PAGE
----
Unlike bluegrass, where one can point to Bill Monroe’s “Mule Skinner Blues” (1940) as the discrete start of a new musical genre, progressive rock’s emergence was gradual. With Revolver and “Eight Miles High” the boundaries of pop music were expanded; 1967 would see the arrival of free-form or fusionist jam tracks likes Pink Floyd’s “Interstellar Overdrive,” Buffalo Springield’s “Bluebird” (the hard to find long version), and Jefferson Airplane’s 24 minute epic “Spare Chaynge” (pared down to its last 9-1/2 minutes for After Bathing at Baxter’s).
Fifty years ago this month Country Joe & The Fish entered the studio in San Francisco to record their first LP. The last track of side one may be the most proto-prog recording of the ’60s. “Section 43” reminds us that prog rock got its biggest push from the counter-culture’s psychedelia and acid rock. Whereas the aforementioned jam pieces are largely improvisational, this multi-part mini-epic displays as much attention to form as freak out.
Now, I have a confession to make. I had never heard “Section 43” until a few weeks ago. In 1967 I was a first-grader, and the greatest rock band in the world was The Monkees. When I later watched the Woodstock documentary I associated Country Joe with the Vietnam war gallows humor of “I Feel Like I’m Fixing to Die Rag.” I didn’t look into the band further. It wasn’t until I watched Jack O’Donnell’s documentary on the Summer of Love, Revolution, that I caught the music on the soundtrack and went on a quest to know who performed it. Thankfully, the person who posted a print of the film on YouTube was ready with the answer.
Watching the film I thought I might be hearing some previously uncovered Floyd track. The Farfisa organ and bass line put me in mind of Rick Wright and Roger Waters. Upon learning it was Country Joe & The Fish my mind was blown — and impressed.
The piece follows a verse-chorus-verse-verse-chorus structure. The choruses build tension waltzing slowly through minor and dissonant chords. The first and third verses showcase interplay between Barry “The Fish” Melton’s Gibson SG and David Bennett Cohen’s keyboard. The middle verses are bisected by what Richie Unterberger calls “an unexpected, almost circus-like atonal passage.” Up to that jarring break our ears are treated to a bracing harmonica solo from bassist Bruce Barthol, as salient on that instrument as with the heavy strings, while Gary “Chicken” Hirsh’s cymbals crash and tom-tom’s dance all around.
But it’s Melton’s note-bending, Near Eastern inflection on the second guitar solo that’s the highlight of this track. Country Joe McDonald? Why, he wrote the thing, and his ringing hollow-bodied Gibson keeps the whole contraption aloft.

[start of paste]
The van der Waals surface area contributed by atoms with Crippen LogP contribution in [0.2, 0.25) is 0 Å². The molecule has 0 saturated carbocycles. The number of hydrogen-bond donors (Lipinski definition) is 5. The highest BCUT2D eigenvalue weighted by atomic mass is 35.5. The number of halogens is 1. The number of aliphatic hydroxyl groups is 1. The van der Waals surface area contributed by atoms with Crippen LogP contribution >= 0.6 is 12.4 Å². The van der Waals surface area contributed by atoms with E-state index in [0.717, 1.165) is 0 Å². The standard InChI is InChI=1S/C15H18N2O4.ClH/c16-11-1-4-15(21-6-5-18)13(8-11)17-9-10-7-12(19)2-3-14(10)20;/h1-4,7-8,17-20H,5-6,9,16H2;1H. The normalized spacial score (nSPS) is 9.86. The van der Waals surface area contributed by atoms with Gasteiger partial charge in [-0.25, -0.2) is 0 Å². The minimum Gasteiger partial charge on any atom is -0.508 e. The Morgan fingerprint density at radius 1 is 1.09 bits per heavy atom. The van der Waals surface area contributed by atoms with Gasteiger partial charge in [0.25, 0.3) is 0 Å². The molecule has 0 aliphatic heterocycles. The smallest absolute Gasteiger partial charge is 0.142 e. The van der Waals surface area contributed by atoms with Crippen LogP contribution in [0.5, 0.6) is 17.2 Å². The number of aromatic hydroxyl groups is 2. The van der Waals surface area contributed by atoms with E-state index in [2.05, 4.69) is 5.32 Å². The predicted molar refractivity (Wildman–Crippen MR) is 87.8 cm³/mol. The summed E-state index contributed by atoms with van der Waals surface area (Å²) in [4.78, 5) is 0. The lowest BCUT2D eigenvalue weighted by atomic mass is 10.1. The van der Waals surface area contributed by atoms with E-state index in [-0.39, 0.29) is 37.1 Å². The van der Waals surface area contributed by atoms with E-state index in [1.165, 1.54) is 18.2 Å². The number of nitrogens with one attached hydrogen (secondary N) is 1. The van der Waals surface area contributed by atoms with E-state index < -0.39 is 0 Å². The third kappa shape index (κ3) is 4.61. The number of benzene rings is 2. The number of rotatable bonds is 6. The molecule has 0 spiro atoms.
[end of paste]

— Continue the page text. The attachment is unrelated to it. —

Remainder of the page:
The band opened with “Section 43” on the final morning of the 1967 Monterey Pop festival, an event memorable for Pete Townshend smashing his guitar and Jimi Hendrix setting fire to his. But Rolling Stone rated “Section 43” among the 15 greatest musical moments captured on film. Not so much for the shots of the band themselves (though Melton’s army jacket and blue jean combo would be a look emulated on school buses for years to come). It was the yawning, scratching youth summoned from slumber by Country Joe’s yell, and stumbling to the stage front that were the real stars of the clip.
Barthol’s harmonica solo isn’t present in this version. Country Joe blows the last dying notes on the harp as the camera cuts to the tapping feet of a sleepy and spacey young woman, too tired or too high or perhaps too deeply moved to clap, but whose bleary-eyed, Mona Lisa smile tells us that we have might have just passed a key signpost on the road to Proghalla.
Years ago, when I was 16 I found an organization that helped with my curiosity about progressive rock, it was called the Classic Rock Society, they were based in Rotherham (a short bus ride away from the small village I lived in at the time) and they met on a Wednesday night in a pub. Beer and prog, all within a short distance from my front door, what was not to like?
One night at the pub talking about prog music in 1995 a friend lent me an album by a band I’d never heard of called No-Man, the album was Flowermouth, and it’s mix of shifting sounds and emotive vocals was my first introduction to the works of Mr Steven Wilson and Mr Tim Bowness, and I was hooked.
Luckily I got to see Porcupine Tree not so longer afterwards, but despite following No-Man and Tim Bowness solo work, it took me slightly longer (nearly 20 years in fact) to see Tim live, with Henry Fool at Eppyfest in 2014, followed quickly by seeing him at the Louisiana in Bristol in 2015.